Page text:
Better bring your own penguin

On a day trip to Antarctica, Kathy Marks gets a bird's eye view
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The Independent Travel

Three hours south of Hobart, 10,000ft below us, the first iceberg floated serenely by. Aboard the Qantas 747, cabin crew drew our attention to some unusual safety equipment: blankets and woolly jumpers to don "in the unlikely event of the plane having to land".

Three hours south of Hobart, 10,000ft below us, the first iceberg floated serenely by. Aboard the Qantas 747, cabin crew drew our attention to some unusual safety equipment: blankets and woolly jumpers to don "in the unlikely event of the plane having to land".

Flight QF911 had left Sydney that morning bound for Antarctica, but – barring unforeseen emergencies – there were no plans to land on the frozen continent. We were on a day trip to the bottom of the world, a sightseeing excursion that would offer sublime views, but where earth's last great wilderness would remain tantalisingly distant.

The flights operate out of Australia during the brief Antarctic summer, when visibility is optimal and outside temperatures rise to 20C. The chartered plane crosses the South Magnetic Pole and swoops down over the icecap for four hours before returning to Sydney.

The 13-hour trip offers a peculiar travel experience. Inside the cabin, cameras click incessantly, window seats are rotated and the camaraderie flows with the free drinks. Passengers pose for photos in full polar gear and snap up souvenirs such as penguin toys.

Outside are scenes of mesmerising beauty. There are immense glaciers, tall coastal cliffs, frozen waterfalls and sweeping mountain ranges, all of a whiteness so intense that you need sunglasses to gaze at it. The unpolluted air means that the vistas extend for hundreds of miles.

Linking these two worlds, the mundane and the ethereal, is a group of senior Australian Antarctic scientists. Two or three travel on every flight to provide a commentary on the continent's history and environment and explain the scenery as it unfolds.

On board that day was Di Patterson, the first woman to run an Antarctic station, and Syd Kirkby, a legendary explorer. Syd spent six winters on the ice between 1955 and 1981, leading dog-sledding expeditions that discovered the King Charles Mountains, a vast inland range, as well as glaciers and river systems. "Every step took you over a horizon that no one had ever seen," he recalls.

Syd believes that Antarctica gives people a sense of perspective. "When you sail past icebergs 95 miles long by 45 miles wide, you get an intimate sense of the grandeur of nature," he says. "You realise how infinitesimally small we are in nature's scheme of things."

Scientists at Antarctic research stations endure six months of winter darkness and a brutal climate; one Australian explorer, Sir Douglas Mawson, woke up one morning to find that the soles of his feet had dropped off. At Vostock station, a record low of -89C was recorded in 1983.

The plane flies at least 2,000ft above the highest terrain – a wise precaution, given the fate of an Air New Zealand DC10 that crashed into Mount Erebus in 1979, killing all 257 people on board. Sightseeing flights were suspended until 1995 and they now operate only out of Australia. The public's increasing interest in Antarctica and renewed fascination with Scott and Shackleton ensure a high demand.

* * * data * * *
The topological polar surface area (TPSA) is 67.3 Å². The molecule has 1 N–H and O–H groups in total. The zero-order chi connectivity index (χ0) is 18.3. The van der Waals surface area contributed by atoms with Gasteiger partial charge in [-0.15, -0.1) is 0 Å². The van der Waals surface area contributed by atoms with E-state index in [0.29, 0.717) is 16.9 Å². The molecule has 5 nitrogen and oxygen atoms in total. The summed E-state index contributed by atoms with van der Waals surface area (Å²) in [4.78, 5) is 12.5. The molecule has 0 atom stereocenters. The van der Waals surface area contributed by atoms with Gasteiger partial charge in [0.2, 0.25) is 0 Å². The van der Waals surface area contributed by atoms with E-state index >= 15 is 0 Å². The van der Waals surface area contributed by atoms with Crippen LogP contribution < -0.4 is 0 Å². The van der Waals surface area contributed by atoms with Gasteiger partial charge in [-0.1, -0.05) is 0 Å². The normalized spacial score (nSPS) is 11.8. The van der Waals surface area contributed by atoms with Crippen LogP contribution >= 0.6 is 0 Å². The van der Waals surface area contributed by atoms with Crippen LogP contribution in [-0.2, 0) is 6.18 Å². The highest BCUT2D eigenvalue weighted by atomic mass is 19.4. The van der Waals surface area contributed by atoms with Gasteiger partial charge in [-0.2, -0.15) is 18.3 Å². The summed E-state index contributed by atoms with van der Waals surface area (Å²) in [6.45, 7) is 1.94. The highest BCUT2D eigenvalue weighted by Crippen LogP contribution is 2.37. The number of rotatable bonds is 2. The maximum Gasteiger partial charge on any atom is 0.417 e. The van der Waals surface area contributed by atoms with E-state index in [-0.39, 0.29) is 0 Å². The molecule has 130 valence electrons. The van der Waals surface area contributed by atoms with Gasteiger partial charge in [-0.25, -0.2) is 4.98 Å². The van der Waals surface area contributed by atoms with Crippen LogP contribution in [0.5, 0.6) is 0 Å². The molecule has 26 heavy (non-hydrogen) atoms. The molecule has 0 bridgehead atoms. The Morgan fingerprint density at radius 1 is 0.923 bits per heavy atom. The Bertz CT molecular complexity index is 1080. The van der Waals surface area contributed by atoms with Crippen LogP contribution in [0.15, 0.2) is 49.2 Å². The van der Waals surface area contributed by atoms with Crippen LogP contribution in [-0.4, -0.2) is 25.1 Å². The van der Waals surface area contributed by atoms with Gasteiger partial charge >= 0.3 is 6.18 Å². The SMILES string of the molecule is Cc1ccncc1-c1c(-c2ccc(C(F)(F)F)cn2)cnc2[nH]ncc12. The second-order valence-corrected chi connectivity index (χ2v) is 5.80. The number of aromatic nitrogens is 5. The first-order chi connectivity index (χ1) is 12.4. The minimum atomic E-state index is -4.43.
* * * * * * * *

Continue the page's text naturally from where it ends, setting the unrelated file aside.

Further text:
Di Patterson has seen the landscape dozens of times, but her voice still cracked with excitement as the plane flew over the Ross Sea, where icebergs as big as city blocks bobbed in an expanse of brilliant blue. "It's addictive," she says. "It's a visual and sensual experience without parallel."

Di, who ran Australia's Mawson station in 1987, recalls "an enormous sense of freedom, an intensity that you keep trying to recreate". She adds: "That's why people keep going back. Someone called it the sound of silence calling, and you can't get enough of it."

At Mawson, she was in charge of 25 people, mainly men, whose only link with the outside world was a supply ship that called every three months. The compensations were numerous. "My office looked out over sea ice to icebergs 100ft high," she says. "I would see lines of penguins trotting over the ice."

The strange and endearing creatures that inhabit the Antarctic are, sadly, not visible from the aircraft, but one of the in-flight videos provides a reminder of how attitudes to the wildlife have changed. It shows the early explorers teasing penguins, riding seals and holding up spreadeagled albatrosses to ridicule.

Husky dogs are no longer used on expeditions. Syd Kirkby mourns their passing, although he admits that the work exacted a heavy toll on them. "There is a tendency to romanticise dog-sledding, but it was a dirty, brutal business and generally a death sentence for the dogs," he says.

From the comfort of the 747, passengers see more of Antarctica in a few hours than most expeditioners see in a lifetime. But the trip whets an appetite that it ultimately fails to satisfy. You long to leave the plane, to get down there and feel the crunch of ice beneath your feet. How much is that Antarctic cruise again?

Flights operate out of Sydney, Melbourne and Adelaide from November to February ( www.antarcticaflights.com.au). Prices vary according to class and viewing potential; for example, economy seats are $899 (£330) in the middle of the aircraft and $1,299 (£480) at the sides. Flights can be booked in Britain through Travel Australia (01603 488664) and Travelbag (01420 541441).

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